Gov. Gretchen Whitmer
Temporary restrictions on certain events, gatherings, and businesses
Rescission of Executive Orders 2020-69 and 2020-96
The novel coronavirus (COVID-19) is a respiratory disease that can result in serious illness or death. It is caused by a new strain of coronavirus not previously identified in humans and easily spread from person to person. There is currently no approved vaccine or antiviral treatment for this disease.
On March 10, 2020, the Department of Health and Human Services identified the first two presumptive-positive cases of COVID-19 in Michigan. On that same day, I issued Executive Order 2020-4. This order declared a state of emergency across the state of Michigan under section 1 of article 5 of the Michigan Constitution of 1963, the Emergency Management Act, 1976 PA 390, as amended (EMA), MCL 30.401 et seq., and the Emergency Powers of the Governor Act of 1945, 1945 PA 302, as amended (EPGA), MCL 10.31 et seq.
Since then, the virus spread across Michigan, bringing deaths in the thousands, confirmed cases in the tens of thousands, and deep disruption to this state’s economy, homes, and educational, civic, social, and religious institutions. On April 1, 2020, in response to the widespread and severe health, economic, and social harms posed by the COVID-19 pandemic, I issued Executive Order 2020-33. This order expanded on Executive Order 2020-4 and declared both a state of emergency and a state of disaster across the State of Michigan under section 1 of article 5 of the Michigan Constitution of 1963, the Emergency Management Act, and the Emergency Powers of the Governor Act of 1945. And on April 30, 2020, finding that COVID-19 had created emergency and disaster conditions across the State of Michigan, I issued Executive Order 2020-67 to continue the emergency declaration under the Emergency Powers of the Governor Act, as well as Executive Order 2020-68 to issue new emergency and disaster declarations under the Emergency Management Act.
Those executive orders have been challenged in Michigan House of Representatives and Michigan Senate v Whitmer. On May 21, 2020, the Court of Claims ruled that Executive Order 2020-67 is a valid exercise of authority under the Emergency Powers of the Governor Act but that Executive Order 2020-68 is not a valid exercise of authority under the Emergency Management Act. Both of those rulings are being challenged on appeal.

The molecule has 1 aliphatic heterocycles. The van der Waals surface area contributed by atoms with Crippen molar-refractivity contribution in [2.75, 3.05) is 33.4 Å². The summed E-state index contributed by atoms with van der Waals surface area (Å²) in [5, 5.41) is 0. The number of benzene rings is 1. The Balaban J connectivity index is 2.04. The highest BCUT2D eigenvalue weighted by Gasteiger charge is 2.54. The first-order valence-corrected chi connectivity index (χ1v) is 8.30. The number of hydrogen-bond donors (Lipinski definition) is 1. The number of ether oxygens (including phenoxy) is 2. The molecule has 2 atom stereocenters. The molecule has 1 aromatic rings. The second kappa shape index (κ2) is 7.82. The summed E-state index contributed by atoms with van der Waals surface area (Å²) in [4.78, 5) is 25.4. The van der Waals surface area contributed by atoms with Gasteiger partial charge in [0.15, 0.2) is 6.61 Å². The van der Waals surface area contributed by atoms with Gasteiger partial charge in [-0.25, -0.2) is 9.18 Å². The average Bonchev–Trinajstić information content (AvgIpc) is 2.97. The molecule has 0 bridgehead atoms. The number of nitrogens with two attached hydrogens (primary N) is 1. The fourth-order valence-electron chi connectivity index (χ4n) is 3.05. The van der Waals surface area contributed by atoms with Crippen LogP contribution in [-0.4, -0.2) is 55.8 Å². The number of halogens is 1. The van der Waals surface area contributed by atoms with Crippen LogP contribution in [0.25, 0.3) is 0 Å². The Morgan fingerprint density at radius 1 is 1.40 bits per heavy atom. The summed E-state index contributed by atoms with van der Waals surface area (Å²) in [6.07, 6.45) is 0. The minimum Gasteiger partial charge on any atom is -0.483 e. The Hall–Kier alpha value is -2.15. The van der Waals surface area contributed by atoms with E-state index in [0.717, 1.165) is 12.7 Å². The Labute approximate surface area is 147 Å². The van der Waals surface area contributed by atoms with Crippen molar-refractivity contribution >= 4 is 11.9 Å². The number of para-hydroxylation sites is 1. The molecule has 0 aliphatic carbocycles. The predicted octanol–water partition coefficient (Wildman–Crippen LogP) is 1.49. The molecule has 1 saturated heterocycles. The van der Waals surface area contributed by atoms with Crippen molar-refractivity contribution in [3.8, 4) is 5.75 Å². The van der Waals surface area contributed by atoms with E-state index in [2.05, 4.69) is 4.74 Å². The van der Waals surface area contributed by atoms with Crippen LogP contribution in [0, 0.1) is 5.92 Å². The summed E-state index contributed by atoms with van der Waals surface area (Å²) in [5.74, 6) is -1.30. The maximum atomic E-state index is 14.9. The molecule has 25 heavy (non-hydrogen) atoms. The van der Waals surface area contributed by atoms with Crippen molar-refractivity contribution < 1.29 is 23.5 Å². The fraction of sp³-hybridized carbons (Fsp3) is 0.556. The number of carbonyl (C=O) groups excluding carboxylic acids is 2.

On May 22, 2020, I issued Executive Order 2020-99, again finding that the COVID-19 pandemic constitutes a disaster and emergency throughout the State of Michigan. That order constituted a state of emergency declaration under the Emergency Powers of the Governor Act of 1945. And, to the extent the governor may declare a state of emergency and a state of disaster under the Emergency Management Act when emergency and disaster conditions exist yet the legislature has declined to grant an extension request, that order also constituted a state of emergency and state of disaster declaration under that act.
The Emergency Powers of the Governor Act provides a sufficient legal basis for issuing this executive order. In relevant part, it provides that, after declaring a state of emergency, “the governor may promulgate reasonable orders, rules, and regulations as he or she considers necessary to protect life and property or to bring the emergency situation within the affected area under control.” MCL 10.31(1).